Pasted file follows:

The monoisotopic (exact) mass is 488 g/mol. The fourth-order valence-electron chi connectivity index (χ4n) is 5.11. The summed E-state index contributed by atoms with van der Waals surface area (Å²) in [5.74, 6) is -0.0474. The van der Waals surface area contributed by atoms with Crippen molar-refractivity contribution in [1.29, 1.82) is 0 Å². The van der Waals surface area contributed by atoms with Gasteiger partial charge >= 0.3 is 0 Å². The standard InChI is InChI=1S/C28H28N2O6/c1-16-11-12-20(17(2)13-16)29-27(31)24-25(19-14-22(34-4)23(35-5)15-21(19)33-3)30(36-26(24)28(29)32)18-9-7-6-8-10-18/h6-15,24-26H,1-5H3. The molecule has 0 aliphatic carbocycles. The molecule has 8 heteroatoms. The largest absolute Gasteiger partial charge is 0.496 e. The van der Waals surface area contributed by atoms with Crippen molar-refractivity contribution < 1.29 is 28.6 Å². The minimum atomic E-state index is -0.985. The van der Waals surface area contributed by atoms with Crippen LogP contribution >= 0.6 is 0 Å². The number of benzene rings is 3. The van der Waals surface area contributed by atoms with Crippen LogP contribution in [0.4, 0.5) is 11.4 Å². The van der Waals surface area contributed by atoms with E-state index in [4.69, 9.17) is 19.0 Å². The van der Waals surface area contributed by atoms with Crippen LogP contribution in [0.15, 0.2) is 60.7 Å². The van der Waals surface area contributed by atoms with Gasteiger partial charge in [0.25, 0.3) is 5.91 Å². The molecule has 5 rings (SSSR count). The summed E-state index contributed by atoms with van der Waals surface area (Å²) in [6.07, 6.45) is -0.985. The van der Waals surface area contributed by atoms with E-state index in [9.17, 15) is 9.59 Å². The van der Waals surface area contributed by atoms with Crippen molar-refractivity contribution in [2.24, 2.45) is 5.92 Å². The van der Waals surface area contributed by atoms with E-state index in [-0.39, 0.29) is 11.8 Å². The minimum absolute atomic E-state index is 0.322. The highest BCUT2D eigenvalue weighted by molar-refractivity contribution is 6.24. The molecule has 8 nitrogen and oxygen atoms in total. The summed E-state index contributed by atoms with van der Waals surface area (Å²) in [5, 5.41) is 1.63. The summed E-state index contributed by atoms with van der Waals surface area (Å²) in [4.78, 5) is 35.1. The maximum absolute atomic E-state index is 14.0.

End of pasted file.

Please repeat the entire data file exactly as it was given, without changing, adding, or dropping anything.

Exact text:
The monoisotopic (exact) mass is 488 g/mol. The fourth-order valence-electron chi connectivity index (χ4n) is 5.11. The summed E-state index contributed by atoms with van der Waals surface area (Å²) in [5.74, 6) is -0.0474. The van der Waals surface area contributed by atoms with Crippen molar-refractivity contribution in [1.29, 1.82) is 0 Å². The van der Waals surface area contributed by atoms with Gasteiger partial charge >= 0.3 is 0 Å². The standard InChI is InChI=1S/C28H28N2O6/c1-16-11-12-20(17(2)13-16)29-27(31)24-25(19-14-22(34-4)23(35-5)15-21(19)33-3)30(36-26(24)28(29)32)18-9-7-6-8-10-18/h6-15,24-26H,1-5H3. The molecule has 0 aliphatic carbocycles. The molecule has 8 heteroatoms. The largest absolute Gasteiger partial charge is 0.496 e. The van der Waals surface area contributed by atoms with Crippen molar-refractivity contribution < 1.29 is 28.6 Å². The minimum atomic E-state index is -0.985. The van der Waals surface area contributed by atoms with Crippen LogP contribution >= 0.6 is 0 Å². The number of benzene rings is 3. The van der Waals surface area contributed by atoms with Crippen LogP contribution in [0.4, 0.5) is 11.4 Å². The van der Waals surface area contributed by atoms with E-state index in [4.69, 9.17) is 19.0 Å². The van der Waals surface area contributed by atoms with Crippen LogP contribution in [0.15, 0.2) is 60.7 Å². The van der Waals surface area contributed by atoms with Gasteiger partial charge in [0.25, 0.3) is 5.91 Å². The molecule has 5 rings (SSSR count). The summed E-state index contributed by atoms with van der Waals surface area (Å²) in [6.07, 6.45) is -0.985. The van der Waals surface area contributed by atoms with E-state index in [9.17, 15) is 9.59 Å². The van der Waals surface area contributed by atoms with Crippen molar-refractivity contribution in [2.24, 2.45) is 5.92 Å². The van der Waals surface area contributed by atoms with E-state index in [-0.39, 0.29) is 11.8 Å². The minimum absolute atomic E-state index is 0.322. The highest BCUT2D eigenvalue weighted by molar-refractivity contribution is 6.24. The molecule has 8 nitrogen and oxygen atoms in total. The summed E-state index contributed by atoms with van der Waals surface area (Å²) in [5, 5.41) is 1.63. The summed E-state index contributed by atoms with van der Waals surface area (Å²) in [4.78, 5) is 35.1. The maximum absolute atomic E-state index is 14.0.